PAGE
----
Feature Selection Techniques in Machine Learning
This article was published as a part of the Data Science Blogathon
In this article, we will be discussing feature selection and the techniques that are used in feature selection. Let’s see about the curse of dimensionality.
Suppose in a particular dataset if we have many features, this may increase the threshold value which in turn decreases the accuracy of the model. Whenever we give those data to train our model, the model gets confused because it is learning too much data.
To resolve this situation, what we do is that we do not select all the features from a particular dataset. Instead, we apply various techniques of feature selection. In this article, I will be discussing some of the techniques including
- Univariate selection
- Feature importance
- A correlation matrix with Heatmap
These techniques are very efficient and let’s see how to implement them practically.
Before we start coding, let me explain some basic techniques of feature selection.
1. Filter method
First, we will see about the filter method.
In the filter method, we have three sub-components. The first component is that suppose I have all the set of features I will be selecting the best subset.
How I will be selecting the best subset?
We can apply various techniques. Some of the techniques I would like to tell you are the ANOVA test which is a statistical method and other one is the CHI SQUARE test and one more method I would specify is correlation coefficient. These are the three techniques we use to select some important features. The important features mean that these features will be much correlated with the target output.
Let’s take an example. Here I am having an independent variable X and a target variable Y.
In this scenario, you can see that as X increases, Y also increases. So, concerning the correlation coefficient, you can say that X and Y are highly correlated. We have two terms. One is covariance and the other one is a correlation. Covariance maps the value between 0 and 1. Correlation is between -1 to +1. This correlation is for the Pearson correlation coefficient.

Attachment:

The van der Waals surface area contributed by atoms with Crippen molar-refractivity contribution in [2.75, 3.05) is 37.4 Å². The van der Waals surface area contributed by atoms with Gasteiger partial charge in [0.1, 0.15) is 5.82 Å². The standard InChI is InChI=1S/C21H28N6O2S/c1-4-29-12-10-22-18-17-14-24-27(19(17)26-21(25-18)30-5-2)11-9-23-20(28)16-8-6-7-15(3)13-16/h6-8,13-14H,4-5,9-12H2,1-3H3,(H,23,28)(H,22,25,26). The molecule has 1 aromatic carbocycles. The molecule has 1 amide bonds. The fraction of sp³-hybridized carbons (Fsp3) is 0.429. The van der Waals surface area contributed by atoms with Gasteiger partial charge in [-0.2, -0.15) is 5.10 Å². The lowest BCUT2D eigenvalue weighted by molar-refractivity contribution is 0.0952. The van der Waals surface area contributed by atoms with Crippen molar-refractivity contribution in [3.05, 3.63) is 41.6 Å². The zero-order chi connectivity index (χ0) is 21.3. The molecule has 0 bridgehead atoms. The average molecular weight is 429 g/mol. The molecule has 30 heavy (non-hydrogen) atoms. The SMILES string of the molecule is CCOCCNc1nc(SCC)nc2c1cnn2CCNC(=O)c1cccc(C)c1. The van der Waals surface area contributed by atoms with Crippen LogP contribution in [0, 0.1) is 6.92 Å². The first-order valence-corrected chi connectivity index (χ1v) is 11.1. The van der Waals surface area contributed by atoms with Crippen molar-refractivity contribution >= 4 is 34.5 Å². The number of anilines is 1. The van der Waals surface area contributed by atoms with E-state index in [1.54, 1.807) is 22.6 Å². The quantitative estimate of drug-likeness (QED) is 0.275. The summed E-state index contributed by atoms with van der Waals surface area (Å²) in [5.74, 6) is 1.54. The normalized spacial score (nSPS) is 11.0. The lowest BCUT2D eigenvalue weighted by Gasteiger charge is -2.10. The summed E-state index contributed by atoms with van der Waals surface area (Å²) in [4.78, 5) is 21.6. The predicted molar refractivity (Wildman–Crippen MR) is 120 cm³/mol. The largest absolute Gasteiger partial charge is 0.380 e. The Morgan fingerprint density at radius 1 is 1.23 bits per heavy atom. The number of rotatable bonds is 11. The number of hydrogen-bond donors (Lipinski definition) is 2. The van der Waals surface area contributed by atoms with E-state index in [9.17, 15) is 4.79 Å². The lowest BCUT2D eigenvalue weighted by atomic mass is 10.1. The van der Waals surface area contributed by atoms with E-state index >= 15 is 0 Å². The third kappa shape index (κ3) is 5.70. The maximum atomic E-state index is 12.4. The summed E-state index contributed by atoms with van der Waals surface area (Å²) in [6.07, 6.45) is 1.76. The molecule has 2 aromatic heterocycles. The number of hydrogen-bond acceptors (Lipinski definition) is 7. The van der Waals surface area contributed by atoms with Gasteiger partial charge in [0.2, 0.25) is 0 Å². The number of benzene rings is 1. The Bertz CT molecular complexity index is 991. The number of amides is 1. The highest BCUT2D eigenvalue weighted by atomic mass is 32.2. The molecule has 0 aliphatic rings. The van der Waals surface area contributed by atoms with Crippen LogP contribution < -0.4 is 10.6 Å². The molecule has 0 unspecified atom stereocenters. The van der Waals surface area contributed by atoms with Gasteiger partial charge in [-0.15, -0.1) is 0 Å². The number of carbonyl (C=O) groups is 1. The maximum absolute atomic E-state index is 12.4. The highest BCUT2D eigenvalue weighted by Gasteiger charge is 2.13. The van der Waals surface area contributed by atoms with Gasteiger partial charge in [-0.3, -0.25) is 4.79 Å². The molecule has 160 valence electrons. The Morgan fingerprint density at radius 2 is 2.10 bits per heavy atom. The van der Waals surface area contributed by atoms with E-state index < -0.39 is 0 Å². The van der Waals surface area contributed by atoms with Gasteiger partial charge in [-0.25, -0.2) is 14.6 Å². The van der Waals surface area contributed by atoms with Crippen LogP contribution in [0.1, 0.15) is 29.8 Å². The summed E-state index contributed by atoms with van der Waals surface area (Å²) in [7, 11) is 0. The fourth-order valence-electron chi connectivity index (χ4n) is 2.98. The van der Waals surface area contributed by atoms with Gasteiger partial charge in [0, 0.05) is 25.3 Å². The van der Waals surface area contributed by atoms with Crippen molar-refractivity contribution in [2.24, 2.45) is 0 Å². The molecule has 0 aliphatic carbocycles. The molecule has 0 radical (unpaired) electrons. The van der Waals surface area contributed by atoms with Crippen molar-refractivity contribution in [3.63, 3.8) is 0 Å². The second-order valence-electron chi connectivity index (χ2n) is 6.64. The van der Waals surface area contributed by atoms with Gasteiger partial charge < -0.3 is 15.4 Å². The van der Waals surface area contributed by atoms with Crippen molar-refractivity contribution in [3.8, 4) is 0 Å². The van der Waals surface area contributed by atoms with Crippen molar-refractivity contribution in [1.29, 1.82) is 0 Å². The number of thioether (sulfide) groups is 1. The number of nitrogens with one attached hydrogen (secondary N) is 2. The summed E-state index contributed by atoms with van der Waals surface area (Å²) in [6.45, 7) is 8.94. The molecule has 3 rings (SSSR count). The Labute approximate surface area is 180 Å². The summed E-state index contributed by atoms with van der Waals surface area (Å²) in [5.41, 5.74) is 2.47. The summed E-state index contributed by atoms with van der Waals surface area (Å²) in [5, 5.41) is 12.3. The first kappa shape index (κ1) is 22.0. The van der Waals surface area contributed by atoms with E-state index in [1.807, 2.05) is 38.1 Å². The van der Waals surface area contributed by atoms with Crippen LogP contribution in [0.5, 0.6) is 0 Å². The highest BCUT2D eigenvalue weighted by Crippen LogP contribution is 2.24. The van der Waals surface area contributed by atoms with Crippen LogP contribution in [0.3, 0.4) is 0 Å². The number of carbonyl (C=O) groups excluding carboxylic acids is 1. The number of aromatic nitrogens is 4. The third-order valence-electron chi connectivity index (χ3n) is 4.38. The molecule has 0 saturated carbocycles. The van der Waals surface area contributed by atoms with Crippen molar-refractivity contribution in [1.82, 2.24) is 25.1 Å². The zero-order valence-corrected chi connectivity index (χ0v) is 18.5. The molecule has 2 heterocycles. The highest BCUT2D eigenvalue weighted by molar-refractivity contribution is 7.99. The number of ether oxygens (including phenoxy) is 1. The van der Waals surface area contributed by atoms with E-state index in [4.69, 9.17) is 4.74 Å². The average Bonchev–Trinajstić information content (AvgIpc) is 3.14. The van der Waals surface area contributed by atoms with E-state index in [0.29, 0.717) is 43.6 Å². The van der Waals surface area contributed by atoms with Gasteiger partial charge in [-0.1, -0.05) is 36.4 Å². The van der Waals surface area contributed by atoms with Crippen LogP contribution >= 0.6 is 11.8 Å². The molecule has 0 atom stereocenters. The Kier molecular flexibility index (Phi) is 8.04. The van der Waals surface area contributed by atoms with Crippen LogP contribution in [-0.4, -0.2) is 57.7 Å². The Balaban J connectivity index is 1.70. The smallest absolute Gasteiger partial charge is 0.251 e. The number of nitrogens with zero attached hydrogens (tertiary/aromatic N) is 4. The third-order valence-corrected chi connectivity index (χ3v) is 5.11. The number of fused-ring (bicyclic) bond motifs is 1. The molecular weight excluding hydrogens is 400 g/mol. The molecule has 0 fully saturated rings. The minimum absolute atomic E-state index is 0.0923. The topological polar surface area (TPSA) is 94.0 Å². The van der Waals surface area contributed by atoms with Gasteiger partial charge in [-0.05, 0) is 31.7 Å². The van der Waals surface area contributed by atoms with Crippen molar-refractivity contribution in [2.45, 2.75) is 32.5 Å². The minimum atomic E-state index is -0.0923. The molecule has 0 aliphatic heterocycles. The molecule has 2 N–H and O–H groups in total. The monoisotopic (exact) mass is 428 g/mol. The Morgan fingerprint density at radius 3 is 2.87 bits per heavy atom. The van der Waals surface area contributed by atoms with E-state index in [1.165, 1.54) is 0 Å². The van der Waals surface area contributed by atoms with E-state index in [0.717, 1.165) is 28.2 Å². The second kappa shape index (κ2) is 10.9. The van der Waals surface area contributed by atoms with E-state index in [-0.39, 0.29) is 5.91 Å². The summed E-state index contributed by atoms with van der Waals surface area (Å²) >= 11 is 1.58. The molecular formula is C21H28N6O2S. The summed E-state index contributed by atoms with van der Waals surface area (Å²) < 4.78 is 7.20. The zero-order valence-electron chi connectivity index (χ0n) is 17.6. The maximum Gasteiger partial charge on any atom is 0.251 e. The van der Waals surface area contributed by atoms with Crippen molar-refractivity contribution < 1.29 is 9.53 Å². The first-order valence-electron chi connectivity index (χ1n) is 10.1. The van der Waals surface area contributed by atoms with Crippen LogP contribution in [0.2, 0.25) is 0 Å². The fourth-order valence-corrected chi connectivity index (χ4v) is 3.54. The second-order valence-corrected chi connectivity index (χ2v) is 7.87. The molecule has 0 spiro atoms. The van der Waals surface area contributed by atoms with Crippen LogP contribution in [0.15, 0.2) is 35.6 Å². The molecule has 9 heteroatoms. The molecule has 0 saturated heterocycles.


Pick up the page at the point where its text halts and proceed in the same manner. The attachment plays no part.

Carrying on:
The second technique is the wrapper method.
2. Wrapper method
The wrapper method is quite simple when compared to the filter method. Here, you don’t need to apply any statistical kinds of stuff. You have to apply only a simple mechanism. There are three basic mechanisms in this.
Let me explain it.
2.1 Forward selection
This method is used to select the best important features from the particular dataset concerning the target output. Forward selection works simply. It is an iterative method in which we start having no feature in the model. In each iteration, it will keep adding the feature.
Let me explain this with an example.
I am considering A, B, C, D, and E as my independent features. Let F be the output or target feature.
Initially, the model will train with feature A only and record the accuracy. In the next iteration, it will take A and B and train and record accuracy. If this accuracy is better than the previous accuracy, it will be considering adding B in its features set. Likewise, in each iteration, it will be adding different features until it reaches better accuracy.
This is what forward selection is.
Next, we will see about backward selection.
2.2 Backward elimination
This works slightly differently. Let’s discuss the same example. A, B, C, D, and E are independent features. F is the target variable. Now, I will take all the independent features and train the model. Before training the model, I will just apply a statistical test. This test will say that which feature is having the lowest impact on the target variable. This is how backward elimination is implemented.
Let me explain the recursive feature elimination.
2.3 Recursive feature elimination
It is a greedy optimization algorithm. The main aim of this method is to select a best-performing feature subset. It will not randomly select any feature. Rather than, it will find out which is the most useful feature. And in the next iteration, it will add the next useful feature concerning the target variable. Finally, it will rank all the features and eliminate the lower ones.